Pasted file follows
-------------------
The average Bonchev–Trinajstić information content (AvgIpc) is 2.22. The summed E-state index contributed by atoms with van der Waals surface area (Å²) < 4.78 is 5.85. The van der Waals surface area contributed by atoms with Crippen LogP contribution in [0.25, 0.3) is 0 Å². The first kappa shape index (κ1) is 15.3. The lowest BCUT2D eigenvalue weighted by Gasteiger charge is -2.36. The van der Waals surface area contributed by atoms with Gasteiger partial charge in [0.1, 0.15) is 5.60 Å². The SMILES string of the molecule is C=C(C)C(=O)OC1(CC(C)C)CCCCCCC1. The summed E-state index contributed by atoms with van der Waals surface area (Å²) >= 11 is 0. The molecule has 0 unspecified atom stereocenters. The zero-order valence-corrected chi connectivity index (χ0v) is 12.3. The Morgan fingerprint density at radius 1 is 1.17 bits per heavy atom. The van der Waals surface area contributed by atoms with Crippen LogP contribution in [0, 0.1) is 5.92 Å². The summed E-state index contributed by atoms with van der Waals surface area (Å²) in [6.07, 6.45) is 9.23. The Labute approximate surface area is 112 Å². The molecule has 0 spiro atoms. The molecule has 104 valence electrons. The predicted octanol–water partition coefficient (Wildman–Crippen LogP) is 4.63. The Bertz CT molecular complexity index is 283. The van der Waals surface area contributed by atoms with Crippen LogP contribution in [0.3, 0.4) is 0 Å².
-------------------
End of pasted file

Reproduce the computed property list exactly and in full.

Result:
The average Bonchev–Trinajstić information content (AvgIpc) is 2.22. The summed E-state index contributed by atoms with van der Waals surface area (Å²) < 4.78 is 5.85. The van der Waals surface area contributed by atoms with Crippen LogP contribution in [0.25, 0.3) is 0 Å². The first kappa shape index (κ1) is 15.3. The lowest BCUT2D eigenvalue weighted by Gasteiger charge is -2.36. The van der Waals surface area contributed by atoms with Gasteiger partial charge in [0.1, 0.15) is 5.60 Å². The SMILES string of the molecule is C=C(C)C(=O)OC1(CC(C)C)CCCCCCC1. The summed E-state index contributed by atoms with van der Waals surface area (Å²) >= 11 is 0. The molecule has 0 unspecified atom stereocenters. The zero-order valence-corrected chi connectivity index (χ0v) is 12.3. The Morgan fingerprint density at radius 1 is 1.17 bits per heavy atom. The van der Waals surface area contributed by atoms with Crippen LogP contribution in [0, 0.1) is 5.92 Å². The summed E-state index contributed by atoms with van der Waals surface area (Å²) in [6.07, 6.45) is 9.23. The Labute approximate surface area is 112 Å². The molecule has 0 spiro atoms. The molecule has 104 valence electrons. The predicted octanol–water partition coefficient (Wildman–Crippen LogP) is 4.63. The Bertz CT molecular complexity index is 283. The van der Waals surface area contributed by atoms with Crippen LogP contribution in [0.3, 0.4) is 0 Å².